• The Doomed City by Arkady and Boris Strugatsky, translated by Andrew Bromfield (Chicago Review Press): People plucked from various points in the 20th century have been placed in the City (from which there seems no escape) to participate in an Experiment, the goal of which remains unknown. Philosophical, dark, and mysterious, The Doomed City is yet another great Strugatsky creation.
  • Memoirs of a Polar Bear by Yoko Tawada, translated by Susan Bernofsky (New Directions): Polar bears from three different generations tell their stories of life under Communism/Capitalism and their participation in the circus and entertainment industry. It is a book about diaspora, exile, identity, and memory, and is beautifully written and translated.
  • Super Extra Grande by Yoss, translated by David Frye (Restless Books): It’s not easy doctoring the galaxy’s largest alien creatures, but that’s just what Dr. Jan Amos Sangan Dongo does. In the process, he negotiates peace between an alien race and a human colony. Witty, ironic, and creative, SEG is a highly enjoyable read from Cuba’s best known contemporary spec fic writer.


Best Novella

  • The Snow of Jinyang by Zhang Ran, translated by Ken Liu and Carmen Yiling Yan (Clarkesworld Magazine, June): an alternate history, featuring some bizarrely anachronistic technologies.


Best Novelette

  • Terpsichore” by Teresa P. Mira de Echeverria, translated by Lawrence Schimel (Strange Horizons, October): This is the story of how one woman journeys by special ship through various realities, meeting her alternate selves in the process.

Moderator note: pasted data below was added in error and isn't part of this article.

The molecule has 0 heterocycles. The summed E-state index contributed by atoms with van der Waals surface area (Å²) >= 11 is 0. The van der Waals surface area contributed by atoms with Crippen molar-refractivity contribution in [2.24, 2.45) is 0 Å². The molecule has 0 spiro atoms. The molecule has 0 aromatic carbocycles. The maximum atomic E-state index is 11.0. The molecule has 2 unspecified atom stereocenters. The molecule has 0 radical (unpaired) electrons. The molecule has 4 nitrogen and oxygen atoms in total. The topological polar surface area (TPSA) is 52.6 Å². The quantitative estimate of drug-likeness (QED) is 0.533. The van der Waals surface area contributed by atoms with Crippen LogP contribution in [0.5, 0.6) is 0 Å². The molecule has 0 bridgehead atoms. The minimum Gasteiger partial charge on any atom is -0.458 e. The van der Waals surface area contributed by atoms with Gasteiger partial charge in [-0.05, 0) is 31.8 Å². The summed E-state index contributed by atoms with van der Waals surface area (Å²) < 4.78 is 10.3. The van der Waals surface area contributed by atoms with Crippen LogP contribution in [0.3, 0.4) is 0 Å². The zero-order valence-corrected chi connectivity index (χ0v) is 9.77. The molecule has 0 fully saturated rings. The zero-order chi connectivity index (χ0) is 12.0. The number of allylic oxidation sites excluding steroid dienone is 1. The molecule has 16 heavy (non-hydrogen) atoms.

• The Calculations of Artificials” by Chi Hui, translated by John Chu (Clarkesworld Magazine, October): In the world of this story, most “people” are actually constructs, built to look and act like “real” people, in order to convince the few surviving humans that their world hasn’t really changed. One man is tasked with making things run smoothly, but he soon questions the wisdom of this job.
  • Alone, On the Wind” by Karla Schmidt, translated by Lara Harmon (Clarkesworld Magazine, August): A science fantasy story by German cross-genre author Karla Schmidt about the meeting between two very different peoples, the Deathbirds of the Dancing Stones and the desert tribes of the Yellow World.


Best Short Story

  • The First Tree In the Forest” by Jean-Luc André d’Asciano, translated by Edward Gauvin (Blind Spot Magazine, July): a terrifying story about war, animal ghosts, and the vanishing of the human race.
  • The Bleeding Hands of Castaways” by Erick J. Mota, translated by Esther Allen (Words Without Borders, May): A brief, bittersweet tale about a bar built on an old mining asteroid and an abiding love.

Rachel S. Cordasco earned a Ph.D in Literary Studies from the University of Wisconsin, Madison in 2010, and taught courses in American and British literature, and Composition. She has also worked at the Wisconsin Historical Society Press. A Book Riot and SF Signal contributor, Rachel recently launched a site devoted to speculative fiction in translation. You can follow her @Rcordas and on facebook at Bookishly Witty and Speculative Fiction in Translation.

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Rachel Cordasco